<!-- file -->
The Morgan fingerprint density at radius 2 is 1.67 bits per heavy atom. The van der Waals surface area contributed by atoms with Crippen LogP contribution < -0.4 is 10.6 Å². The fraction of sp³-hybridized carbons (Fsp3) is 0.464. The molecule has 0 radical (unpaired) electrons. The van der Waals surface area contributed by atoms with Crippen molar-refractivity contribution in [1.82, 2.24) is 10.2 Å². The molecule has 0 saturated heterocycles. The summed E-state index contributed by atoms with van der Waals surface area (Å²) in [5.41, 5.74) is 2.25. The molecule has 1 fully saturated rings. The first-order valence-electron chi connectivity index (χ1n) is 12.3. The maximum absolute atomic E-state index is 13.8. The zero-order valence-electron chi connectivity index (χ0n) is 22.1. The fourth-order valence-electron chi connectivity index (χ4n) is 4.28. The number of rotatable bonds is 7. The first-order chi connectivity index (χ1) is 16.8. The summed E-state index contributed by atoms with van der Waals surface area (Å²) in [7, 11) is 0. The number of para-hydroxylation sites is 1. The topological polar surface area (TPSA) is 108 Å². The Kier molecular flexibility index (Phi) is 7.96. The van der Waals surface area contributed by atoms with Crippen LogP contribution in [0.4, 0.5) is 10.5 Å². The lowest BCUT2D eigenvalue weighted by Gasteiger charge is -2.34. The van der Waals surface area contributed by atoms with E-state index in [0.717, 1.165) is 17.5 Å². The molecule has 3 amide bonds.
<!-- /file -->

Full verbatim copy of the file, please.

The Morgan fingerprint density at radius 2 is 1.67 bits per heavy atom. The van der Waals surface area contributed by atoms with Crippen LogP contribution < -0.4 is 10.6 Å². The fraction of sp³-hybridized carbons (Fsp3) is 0.464. The molecule has 0 radical (unpaired) electrons. The van der Waals surface area contributed by atoms with Crippen molar-refractivity contribution in [1.82, 2.24) is 10.2 Å². The molecule has 0 saturated heterocycles. The summed E-state index contributed by atoms with van der Waals surface area (Å²) in [5.41, 5.74) is 2.25. The molecule has 1 fully saturated rings. The first-order valence-electron chi connectivity index (χ1n) is 12.3. The maximum absolute atomic E-state index is 13.8. The zero-order valence-electron chi connectivity index (χ0n) is 22.1. The fourth-order valence-electron chi connectivity index (χ4n) is 4.28. The number of rotatable bonds is 7. The first-order chi connectivity index (χ1) is 16.8. The summed E-state index contributed by atoms with van der Waals surface area (Å²) in [7, 11) is 0. The number of para-hydroxylation sites is 1. The topological polar surface area (TPSA) is 108 Å². The Kier molecular flexibility index (Phi) is 7.96. The van der Waals surface area contributed by atoms with Crippen LogP contribution in [0.4, 0.5) is 10.5 Å². The lowest BCUT2D eigenvalue weighted by Gasteiger charge is -2.34. The van der Waals surface area contributed by atoms with E-state index in [0.717, 1.165) is 17.5 Å². The molecule has 3 amide bonds.